Further to our previous updates on the matter, we wish to advise you regarding three significant developments that have taken place over the past few days, in relation to, the shortening of the work week in the market and overtime hours of work, as follows:

1. An Extension Order regarding the Shortening of the Work week in the market has been Signed Last Thursday (March 15, 2018), the Minister of Labour, Social Affairs and Social Services, Mr. Haim Katz, signed an Extension Order regarding the shortening of the work week in the market, in accordance with the Collective Agreements Law, 1957 (the "Extension Order"). The Extension Order was signed in direct relation to the General Collective Agreement, for the shortening of the work week in the market, which was entered into between the Presidium of Business Organizations (which includes the Manufacturers' Association and a list of bodies representing various employers in the commercial sector) and the New General Workers' Union (the Histadrut). The Extension Order was published in the Official Publications on March 19, 2018, and will enter into force on April 1, 2018.

For your convenience, these are the main provisions that have been extended within the Extension Order:

(1) The scope of the work week shall be shortened by one hour, from 43 hours of work per week to 42 hours. The shortening of the work week will be reflected by the decrease of one hour of work, on a pre-determined day of the week. This day will be determined by the employer, according to its needs, and insofar as possible, taking into account the employees' requests and needs.

(2) An employee who is required to perform work during the decreased hour on the shortened workday, due to the employer's business needs, shall be entitled to receive overtime payment in return for such hour.

(3) Employees, who prior to the entry into force of the Extension Order, worked 42 hours or less per week, shall not be entitled to an increase in their salary or any other change in the terms of their employment due to the shortening of the work week by virtue of the Extension Order.

(4) In accordance with the shortening of the work week, the hourly salary rate shall be calculated on the basis of 182 hours of work per month (rather than the current calculation, which is based on 186 monthly hours).

(5) In workplaces in which the work is performed in shifts, the shifts shall be determined in accordance with the employer's needs, taking into account the shortening of the work week.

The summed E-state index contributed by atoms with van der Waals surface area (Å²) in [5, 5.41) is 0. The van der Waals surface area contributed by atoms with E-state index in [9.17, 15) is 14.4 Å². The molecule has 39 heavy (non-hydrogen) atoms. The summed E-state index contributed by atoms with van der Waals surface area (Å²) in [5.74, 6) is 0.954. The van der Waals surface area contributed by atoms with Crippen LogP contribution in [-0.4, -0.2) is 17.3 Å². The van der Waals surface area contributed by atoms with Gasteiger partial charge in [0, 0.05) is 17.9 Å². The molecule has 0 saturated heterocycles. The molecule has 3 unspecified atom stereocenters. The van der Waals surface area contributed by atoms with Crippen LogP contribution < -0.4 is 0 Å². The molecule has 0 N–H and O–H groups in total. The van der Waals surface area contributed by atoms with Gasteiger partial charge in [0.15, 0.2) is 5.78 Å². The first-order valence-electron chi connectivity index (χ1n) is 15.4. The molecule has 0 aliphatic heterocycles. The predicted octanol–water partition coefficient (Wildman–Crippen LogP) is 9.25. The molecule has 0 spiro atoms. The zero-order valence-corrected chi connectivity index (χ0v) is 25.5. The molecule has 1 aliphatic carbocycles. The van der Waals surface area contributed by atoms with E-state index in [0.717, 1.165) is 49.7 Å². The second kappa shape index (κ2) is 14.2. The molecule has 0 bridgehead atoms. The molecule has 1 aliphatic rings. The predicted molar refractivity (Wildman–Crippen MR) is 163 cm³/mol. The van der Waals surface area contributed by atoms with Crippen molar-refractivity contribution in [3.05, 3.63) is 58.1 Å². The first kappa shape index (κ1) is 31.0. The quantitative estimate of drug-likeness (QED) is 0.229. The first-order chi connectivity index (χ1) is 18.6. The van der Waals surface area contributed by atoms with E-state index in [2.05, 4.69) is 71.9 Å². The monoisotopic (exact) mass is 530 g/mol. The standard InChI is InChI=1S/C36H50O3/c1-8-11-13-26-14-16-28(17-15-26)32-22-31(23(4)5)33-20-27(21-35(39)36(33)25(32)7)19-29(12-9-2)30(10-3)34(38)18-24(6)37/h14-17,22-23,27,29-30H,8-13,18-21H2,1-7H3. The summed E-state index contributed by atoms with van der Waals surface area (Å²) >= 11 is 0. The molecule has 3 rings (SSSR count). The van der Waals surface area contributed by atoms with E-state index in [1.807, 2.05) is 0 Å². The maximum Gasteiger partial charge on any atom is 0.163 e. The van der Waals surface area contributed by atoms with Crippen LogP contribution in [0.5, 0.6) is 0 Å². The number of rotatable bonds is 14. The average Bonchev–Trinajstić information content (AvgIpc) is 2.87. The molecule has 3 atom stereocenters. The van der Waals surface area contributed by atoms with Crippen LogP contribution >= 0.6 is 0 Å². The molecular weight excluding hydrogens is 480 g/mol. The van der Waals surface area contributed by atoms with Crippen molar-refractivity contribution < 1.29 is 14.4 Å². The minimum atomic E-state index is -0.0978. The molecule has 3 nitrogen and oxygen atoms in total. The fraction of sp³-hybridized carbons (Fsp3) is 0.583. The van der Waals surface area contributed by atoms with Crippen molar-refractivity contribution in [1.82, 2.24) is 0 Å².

(6) The provisions of the Extension Order shall not derogate from any agreements or beneficial arrangements which may exist in certain workplaces, on the eve of its signing.

2. Amendment No. 17 to the Hours of Work and Rest Law, 2018, has been published

On March 13, 2018, Amendment No. 17 to the Hours of Work and Rest Law, 2018, was published in the Official Publications, in the scope of which a number of changes were made to the Hours of Work and Rest Law, 1951. Please note that in accordance with the amendment to Section 22 of the Law, employers may require employees to perform night work, for one week every two weeks. Prior to this amendment, employers were only permitted to require employees to perform night work for one week every three weeks. This is of course an important and relevant amendment for many employers.

3. A General Permit for the performance of work during Overtime Hours has been signed

On March 14, 2018, the Minister of Labour, Social Affairs and Social Services, Mr. Haim Katz, signed a new General Permit for the performance of work during overtime hours (the "Permit"), which was published in the Official Publications on March 19, 2018. The Permit determines the following important matters:

(1) In any given work week, an employee will not perform more than 16 overtime hours (rather than 15).

(2) If an employee performs night work, the length of the work week shall not exceed 58 hours, including overtime hours. We recommend that employers make the necessary arrangements in preparation for the entry into force of these amendments. Such preparations may include the examination of the structure of working hours in their organization, the configuration of pay slips and employment agreements and the calculation of social benefits which are salary based (such as annual leave and sick leave).

The above mentioned amendments obviously raise many complicated questions, which may vary between employers, taking into account the nature and method of employment at each workplace.